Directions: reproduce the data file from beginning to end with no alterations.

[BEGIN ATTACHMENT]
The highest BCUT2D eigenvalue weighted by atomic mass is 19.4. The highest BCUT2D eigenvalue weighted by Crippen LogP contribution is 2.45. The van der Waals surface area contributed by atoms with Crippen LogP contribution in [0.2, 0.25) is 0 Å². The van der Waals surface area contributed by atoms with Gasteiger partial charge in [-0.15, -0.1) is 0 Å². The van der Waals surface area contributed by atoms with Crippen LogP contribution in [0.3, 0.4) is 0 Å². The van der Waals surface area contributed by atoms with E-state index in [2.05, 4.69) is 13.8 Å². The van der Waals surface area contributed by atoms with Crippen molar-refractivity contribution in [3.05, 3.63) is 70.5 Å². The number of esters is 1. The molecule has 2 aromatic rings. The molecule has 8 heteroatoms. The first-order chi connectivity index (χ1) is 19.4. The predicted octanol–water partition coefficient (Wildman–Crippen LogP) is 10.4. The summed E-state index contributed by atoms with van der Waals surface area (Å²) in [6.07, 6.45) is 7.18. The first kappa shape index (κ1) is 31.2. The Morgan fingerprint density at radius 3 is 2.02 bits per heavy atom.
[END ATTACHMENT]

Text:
The highest BCUT2D eigenvalue weighted by atomic mass is 19.4. The highest BCUT2D eigenvalue weighted by Crippen LogP contribution is 2.45. The van der Waals surface area contributed by atoms with Crippen LogP contribution in [0.2, 0.25) is 0 Å². The van der Waals surface area contributed by atoms with Gasteiger partial charge in [-0.15, -0.1) is 0 Å². The van der Waals surface area contributed by atoms with Crippen LogP contribution in [0.3, 0.4) is 0 Å². The van der Waals surface area contributed by atoms with E-state index in [2.05, 4.69) is 13.8 Å². The van der Waals surface area contributed by atoms with Crippen molar-refractivity contribution in [3.05, 3.63) is 70.5 Å². The number of esters is 1. The molecule has 2 aromatic rings. The molecule has 8 heteroatoms. The first-order chi connectivity index (χ1) is 19.4. The predicted octanol–water partition coefficient (Wildman–Crippen LogP) is 10.4. The summed E-state index contributed by atoms with van der Waals surface area (Å²) in [6.07, 6.45) is 7.18. The first kappa shape index (κ1) is 31.2. The Morgan fingerprint density at radius 3 is 2.02 bits per heavy atom.